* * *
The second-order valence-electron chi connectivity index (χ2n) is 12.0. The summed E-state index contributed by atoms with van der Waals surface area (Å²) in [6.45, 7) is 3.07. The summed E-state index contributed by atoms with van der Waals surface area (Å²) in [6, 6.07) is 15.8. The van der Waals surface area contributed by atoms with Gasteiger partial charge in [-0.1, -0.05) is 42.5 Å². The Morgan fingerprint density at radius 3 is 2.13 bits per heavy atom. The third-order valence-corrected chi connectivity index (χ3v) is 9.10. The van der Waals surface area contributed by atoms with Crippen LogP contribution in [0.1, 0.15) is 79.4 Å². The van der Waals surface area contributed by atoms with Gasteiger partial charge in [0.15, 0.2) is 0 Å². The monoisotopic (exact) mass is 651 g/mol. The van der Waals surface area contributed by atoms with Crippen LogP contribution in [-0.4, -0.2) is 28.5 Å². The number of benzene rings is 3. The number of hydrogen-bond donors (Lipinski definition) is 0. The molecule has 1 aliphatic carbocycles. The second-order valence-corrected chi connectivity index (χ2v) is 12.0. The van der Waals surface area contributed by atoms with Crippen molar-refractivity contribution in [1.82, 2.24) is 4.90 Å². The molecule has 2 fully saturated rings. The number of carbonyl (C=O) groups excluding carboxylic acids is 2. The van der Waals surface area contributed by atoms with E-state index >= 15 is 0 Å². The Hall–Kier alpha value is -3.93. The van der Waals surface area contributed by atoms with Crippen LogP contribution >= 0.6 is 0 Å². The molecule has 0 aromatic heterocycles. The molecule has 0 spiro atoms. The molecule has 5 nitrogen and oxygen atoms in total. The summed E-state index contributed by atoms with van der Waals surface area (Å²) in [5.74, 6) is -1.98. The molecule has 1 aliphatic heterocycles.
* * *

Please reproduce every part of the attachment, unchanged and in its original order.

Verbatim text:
The second-order valence-electron chi connectivity index (χ2n) is 12.0. The summed E-state index contributed by atoms with van der Waals surface area (Å²) in [6.45, 7) is 3.07. The summed E-state index contributed by atoms with van der Waals surface area (Å²) in [6, 6.07) is 15.8. The van der Waals surface area contributed by atoms with Gasteiger partial charge in [-0.1, -0.05) is 42.5 Å². The Morgan fingerprint density at radius 3 is 2.13 bits per heavy atom. The third-order valence-corrected chi connectivity index (χ3v) is 9.10. The van der Waals surface area contributed by atoms with Crippen LogP contribution in [0.1, 0.15) is 79.4 Å². The van der Waals surface area contributed by atoms with Gasteiger partial charge in [0.15, 0.2) is 0 Å². The monoisotopic (exact) mass is 651 g/mol. The van der Waals surface area contributed by atoms with Crippen LogP contribution in [-0.4, -0.2) is 28.5 Å². The number of benzene rings is 3. The number of hydrogen-bond donors (Lipinski definition) is 0. The molecule has 1 aliphatic carbocycles. The second-order valence-corrected chi connectivity index (χ2v) is 12.0. The van der Waals surface area contributed by atoms with Crippen molar-refractivity contribution in [1.82, 2.24) is 4.90 Å². The molecule has 2 fully saturated rings. The number of carbonyl (C=O) groups excluding carboxylic acids is 2. The van der Waals surface area contributed by atoms with E-state index >= 15 is 0 Å². The Hall–Kier alpha value is -3.93. The van der Waals surface area contributed by atoms with Crippen LogP contribution >= 0.6 is 0 Å². The molecule has 0 aromatic heterocycles. The molecule has 0 spiro atoms. The molecule has 5 nitrogen and oxygen atoms in total. The summed E-state index contributed by atoms with van der Waals surface area (Å²) in [5.74, 6) is -1.98. The molecule has 1 aliphatic heterocycles.